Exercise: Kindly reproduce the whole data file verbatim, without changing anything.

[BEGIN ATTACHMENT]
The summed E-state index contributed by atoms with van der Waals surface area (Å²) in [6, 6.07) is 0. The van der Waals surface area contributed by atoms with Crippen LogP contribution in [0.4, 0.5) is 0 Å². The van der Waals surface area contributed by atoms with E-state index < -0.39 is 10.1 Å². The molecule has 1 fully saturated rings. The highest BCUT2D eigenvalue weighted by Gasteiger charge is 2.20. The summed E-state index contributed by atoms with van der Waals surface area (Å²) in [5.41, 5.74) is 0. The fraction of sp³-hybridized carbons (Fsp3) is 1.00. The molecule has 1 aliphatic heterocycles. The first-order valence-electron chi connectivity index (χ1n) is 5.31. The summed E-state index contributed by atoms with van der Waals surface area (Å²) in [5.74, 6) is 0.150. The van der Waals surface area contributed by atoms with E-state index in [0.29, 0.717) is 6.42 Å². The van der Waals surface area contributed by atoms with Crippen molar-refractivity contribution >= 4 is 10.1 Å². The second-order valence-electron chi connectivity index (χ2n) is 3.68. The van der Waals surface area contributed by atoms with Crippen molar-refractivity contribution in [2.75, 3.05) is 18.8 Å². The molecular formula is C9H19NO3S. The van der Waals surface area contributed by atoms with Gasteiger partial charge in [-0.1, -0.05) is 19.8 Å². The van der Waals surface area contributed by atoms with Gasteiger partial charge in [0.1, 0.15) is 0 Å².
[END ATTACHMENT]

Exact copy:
The summed E-state index contributed by atoms with van der Waals surface area (Å²) in [6, 6.07) is 0. The van der Waals surface area contributed by atoms with Crippen LogP contribution in [0.4, 0.5) is 0 Å². The van der Waals surface area contributed by atoms with E-state index < -0.39 is 10.1 Å². The molecule has 1 fully saturated rings. The highest BCUT2D eigenvalue weighted by Gasteiger charge is 2.20. The summed E-state index contributed by atoms with van der Waals surface area (Å²) in [5.41, 5.74) is 0. The fraction of sp³-hybridized carbons (Fsp3) is 1.00. The molecule has 1 aliphatic heterocycles. The first-order valence-electron chi connectivity index (χ1n) is 5.31. The summed E-state index contributed by atoms with van der Waals surface area (Å²) in [5.74, 6) is 0.150. The van der Waals surface area contributed by atoms with E-state index in [0.29, 0.717) is 6.42 Å². The van der Waals surface area contributed by atoms with Crippen molar-refractivity contribution >= 4 is 10.1 Å². The second-order valence-electron chi connectivity index (χ2n) is 3.68. The van der Waals surface area contributed by atoms with Crippen molar-refractivity contribution in [2.75, 3.05) is 18.8 Å². The molecular formula is C9H19NO3S. The van der Waals surface area contributed by atoms with Gasteiger partial charge in [-0.1, -0.05) is 19.8 Å². The van der Waals surface area contributed by atoms with Gasteiger partial charge in [0.1, 0.15) is 0 Å².